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What Are the Effects of Low Systolic Blood Pressure?

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  • Written By: Mary McMahon
  • Edited By: Nancy Fann-Im
  • Last Modified Date: 15 September 2018
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    Conjecture Corporation
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Low systolic blood pressure can cause dizziness, fatigue, and depression, among a number of other low blood pressure symptoms. These symptoms develop because the heart is unable to pump sufficient blood to the whole body, and some of the organs in the body may stop functioning normally because they don't get enough oxygen and nutrients. Treatment for low systolic blood pressure can include medications, changes to diet and exercise habits, and other measures, depending on the cause.

When a health care provider takes a blood pressure measurement, the reading includes two numbers for systolic and diastolic pressure. The first number should be higher, as it reflects the blood pressure when the heart actively beats to force blood into circulation. The second number will be lower, as it is taken when the heart is at rest. Low systolic blood pressure results in overall low systemic blood pressure, also known as hypotension.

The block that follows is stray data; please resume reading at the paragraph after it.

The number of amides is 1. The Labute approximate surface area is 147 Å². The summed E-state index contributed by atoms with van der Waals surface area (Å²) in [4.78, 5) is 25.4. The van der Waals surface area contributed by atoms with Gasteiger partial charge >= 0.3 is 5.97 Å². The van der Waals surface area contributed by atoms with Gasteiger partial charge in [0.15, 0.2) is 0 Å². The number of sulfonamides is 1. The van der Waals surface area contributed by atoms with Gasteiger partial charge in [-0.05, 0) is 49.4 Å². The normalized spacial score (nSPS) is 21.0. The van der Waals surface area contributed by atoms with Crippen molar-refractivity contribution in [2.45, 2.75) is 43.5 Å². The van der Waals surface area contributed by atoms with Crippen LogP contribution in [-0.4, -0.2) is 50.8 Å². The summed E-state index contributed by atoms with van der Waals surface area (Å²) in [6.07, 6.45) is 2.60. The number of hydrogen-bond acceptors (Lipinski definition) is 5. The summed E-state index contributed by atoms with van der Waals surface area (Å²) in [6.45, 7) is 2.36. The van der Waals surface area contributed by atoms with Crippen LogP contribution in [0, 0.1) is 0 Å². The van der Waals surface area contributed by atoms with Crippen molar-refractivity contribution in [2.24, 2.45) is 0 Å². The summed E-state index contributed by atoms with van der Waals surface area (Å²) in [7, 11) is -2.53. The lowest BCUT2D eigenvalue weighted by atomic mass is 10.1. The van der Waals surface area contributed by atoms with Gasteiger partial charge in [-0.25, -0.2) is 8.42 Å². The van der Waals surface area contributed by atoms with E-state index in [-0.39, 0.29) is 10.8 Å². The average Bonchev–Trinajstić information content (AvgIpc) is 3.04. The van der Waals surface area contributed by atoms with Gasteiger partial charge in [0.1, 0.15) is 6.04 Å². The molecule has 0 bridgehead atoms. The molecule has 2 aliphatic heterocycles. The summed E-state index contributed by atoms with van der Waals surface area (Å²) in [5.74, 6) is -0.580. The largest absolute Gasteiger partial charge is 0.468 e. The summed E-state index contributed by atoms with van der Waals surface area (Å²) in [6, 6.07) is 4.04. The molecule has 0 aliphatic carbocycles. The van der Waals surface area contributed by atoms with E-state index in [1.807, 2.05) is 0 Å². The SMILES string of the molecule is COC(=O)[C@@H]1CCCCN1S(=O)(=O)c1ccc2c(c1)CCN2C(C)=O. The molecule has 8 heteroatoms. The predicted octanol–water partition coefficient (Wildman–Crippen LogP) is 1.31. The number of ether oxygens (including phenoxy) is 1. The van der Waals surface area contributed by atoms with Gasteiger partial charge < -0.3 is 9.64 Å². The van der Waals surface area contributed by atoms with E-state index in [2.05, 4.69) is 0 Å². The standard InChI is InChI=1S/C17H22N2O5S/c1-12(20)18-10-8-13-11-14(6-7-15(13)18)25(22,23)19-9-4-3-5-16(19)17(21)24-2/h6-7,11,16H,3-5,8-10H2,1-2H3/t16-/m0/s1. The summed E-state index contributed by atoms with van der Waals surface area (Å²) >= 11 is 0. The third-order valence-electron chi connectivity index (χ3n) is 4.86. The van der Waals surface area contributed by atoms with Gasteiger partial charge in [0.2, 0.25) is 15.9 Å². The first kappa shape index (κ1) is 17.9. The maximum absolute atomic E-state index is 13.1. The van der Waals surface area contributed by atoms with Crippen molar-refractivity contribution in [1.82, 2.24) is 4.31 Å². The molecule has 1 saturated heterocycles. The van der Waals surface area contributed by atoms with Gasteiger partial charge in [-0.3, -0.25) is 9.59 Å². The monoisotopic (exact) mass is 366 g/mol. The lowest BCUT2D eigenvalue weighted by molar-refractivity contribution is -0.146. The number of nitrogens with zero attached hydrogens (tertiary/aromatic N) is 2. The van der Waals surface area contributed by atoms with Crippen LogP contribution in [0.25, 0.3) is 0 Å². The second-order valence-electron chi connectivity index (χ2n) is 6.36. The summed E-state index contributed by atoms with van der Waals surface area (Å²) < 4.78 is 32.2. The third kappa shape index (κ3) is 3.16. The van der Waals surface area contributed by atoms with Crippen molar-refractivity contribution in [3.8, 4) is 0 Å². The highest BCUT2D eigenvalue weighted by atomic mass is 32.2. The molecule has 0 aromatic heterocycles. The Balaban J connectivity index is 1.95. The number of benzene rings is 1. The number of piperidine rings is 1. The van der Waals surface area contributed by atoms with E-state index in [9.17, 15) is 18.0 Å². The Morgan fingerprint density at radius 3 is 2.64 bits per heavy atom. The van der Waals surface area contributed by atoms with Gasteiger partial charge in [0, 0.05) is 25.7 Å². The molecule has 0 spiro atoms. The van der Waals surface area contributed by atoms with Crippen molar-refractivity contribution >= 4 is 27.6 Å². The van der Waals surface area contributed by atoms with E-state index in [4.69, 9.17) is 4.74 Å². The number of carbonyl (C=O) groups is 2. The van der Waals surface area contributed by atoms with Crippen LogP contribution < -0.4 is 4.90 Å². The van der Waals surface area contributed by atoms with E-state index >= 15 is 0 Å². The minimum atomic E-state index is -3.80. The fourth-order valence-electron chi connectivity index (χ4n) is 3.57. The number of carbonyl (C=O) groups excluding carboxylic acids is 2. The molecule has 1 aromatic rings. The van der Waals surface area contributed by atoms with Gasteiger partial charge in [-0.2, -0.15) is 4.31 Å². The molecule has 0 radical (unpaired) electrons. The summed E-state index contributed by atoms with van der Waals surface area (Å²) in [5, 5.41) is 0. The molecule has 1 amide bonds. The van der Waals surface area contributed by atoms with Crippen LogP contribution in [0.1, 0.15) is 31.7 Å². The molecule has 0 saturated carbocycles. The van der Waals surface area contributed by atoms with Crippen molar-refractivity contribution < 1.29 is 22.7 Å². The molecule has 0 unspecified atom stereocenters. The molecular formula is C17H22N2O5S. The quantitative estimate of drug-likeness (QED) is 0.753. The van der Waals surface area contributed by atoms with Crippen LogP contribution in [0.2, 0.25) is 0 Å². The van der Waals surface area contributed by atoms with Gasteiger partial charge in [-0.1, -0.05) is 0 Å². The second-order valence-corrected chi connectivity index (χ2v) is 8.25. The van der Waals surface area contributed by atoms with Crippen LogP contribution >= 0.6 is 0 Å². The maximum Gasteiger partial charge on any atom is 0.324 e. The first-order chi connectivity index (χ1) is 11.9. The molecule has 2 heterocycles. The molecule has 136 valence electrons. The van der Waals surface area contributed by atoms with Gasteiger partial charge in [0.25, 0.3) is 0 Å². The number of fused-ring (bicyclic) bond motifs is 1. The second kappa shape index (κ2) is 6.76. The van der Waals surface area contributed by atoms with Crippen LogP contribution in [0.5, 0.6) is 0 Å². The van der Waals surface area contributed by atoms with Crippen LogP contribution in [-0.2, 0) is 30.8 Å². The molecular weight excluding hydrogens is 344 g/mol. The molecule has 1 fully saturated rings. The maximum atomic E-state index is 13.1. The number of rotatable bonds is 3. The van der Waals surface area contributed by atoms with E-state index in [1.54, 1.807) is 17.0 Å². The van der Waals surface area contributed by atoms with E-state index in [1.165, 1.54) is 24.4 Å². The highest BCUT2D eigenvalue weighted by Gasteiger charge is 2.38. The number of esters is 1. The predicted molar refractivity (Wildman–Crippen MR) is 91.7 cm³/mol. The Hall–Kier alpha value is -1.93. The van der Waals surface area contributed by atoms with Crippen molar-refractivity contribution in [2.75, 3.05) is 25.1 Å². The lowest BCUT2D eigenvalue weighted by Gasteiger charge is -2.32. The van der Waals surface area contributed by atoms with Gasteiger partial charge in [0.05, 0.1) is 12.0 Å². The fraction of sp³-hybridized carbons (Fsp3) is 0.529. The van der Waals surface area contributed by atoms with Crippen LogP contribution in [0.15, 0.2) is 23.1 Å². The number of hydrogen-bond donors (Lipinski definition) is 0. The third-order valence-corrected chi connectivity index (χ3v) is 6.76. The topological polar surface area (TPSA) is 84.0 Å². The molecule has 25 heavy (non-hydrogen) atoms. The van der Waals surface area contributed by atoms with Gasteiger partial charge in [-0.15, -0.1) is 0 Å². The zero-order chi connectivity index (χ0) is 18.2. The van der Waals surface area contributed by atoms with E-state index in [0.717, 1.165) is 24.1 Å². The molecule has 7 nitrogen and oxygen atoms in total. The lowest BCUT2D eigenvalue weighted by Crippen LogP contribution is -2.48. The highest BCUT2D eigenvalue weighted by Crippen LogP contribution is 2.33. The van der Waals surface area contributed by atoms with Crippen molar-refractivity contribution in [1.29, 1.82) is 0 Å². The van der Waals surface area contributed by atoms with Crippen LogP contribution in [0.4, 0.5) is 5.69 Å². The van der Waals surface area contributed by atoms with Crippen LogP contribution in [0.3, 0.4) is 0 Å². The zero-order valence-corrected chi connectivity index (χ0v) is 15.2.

Systolic blood pressure measurements below 90 can be indicators of low blood pressure, although some patients have naturally low measurements, especially athletes. A doctor will need to identify the symptoms of low systolic blood pressure to determine whether the patient actually has a medical issue. Poor circulation can contribute to dizziness, fainting, fatigue, and blurred vision. Some patients feel light headed and may develop extreme thirst or cognitive symptoms like depression.

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In a case with severe low systolic blood pressure, kidney function may be impaired. When the kidneys do not get enough blood, they cannot filter it properly. Levels of some compounds may rise in the blood, and the patient can develop secondary symptoms. Other organs like the brain and liver may also struggle to function on less blood than usual. Patients may appear pale and clammy and could grow shaky and tired very easily, even with a simple activity like standing for several hours at an event.

Some patients develop an issue known as orthostatic hypertension, where changing position suddenly can cause a catastrophic drop in blood pressure. These patients have low systolic blood pressure until the body can normalize the pressure by contracting the blood vessels. Patients with this medical issue may experience normal blood pressure levels the rest of the time and could be capable of engaging in a wide variety of physical activities. A doctor can perform an evaluation, including asking the patient to lie or sit, wait, and then get up suddenly to watch for a drop in blood pressure related to positional changes.

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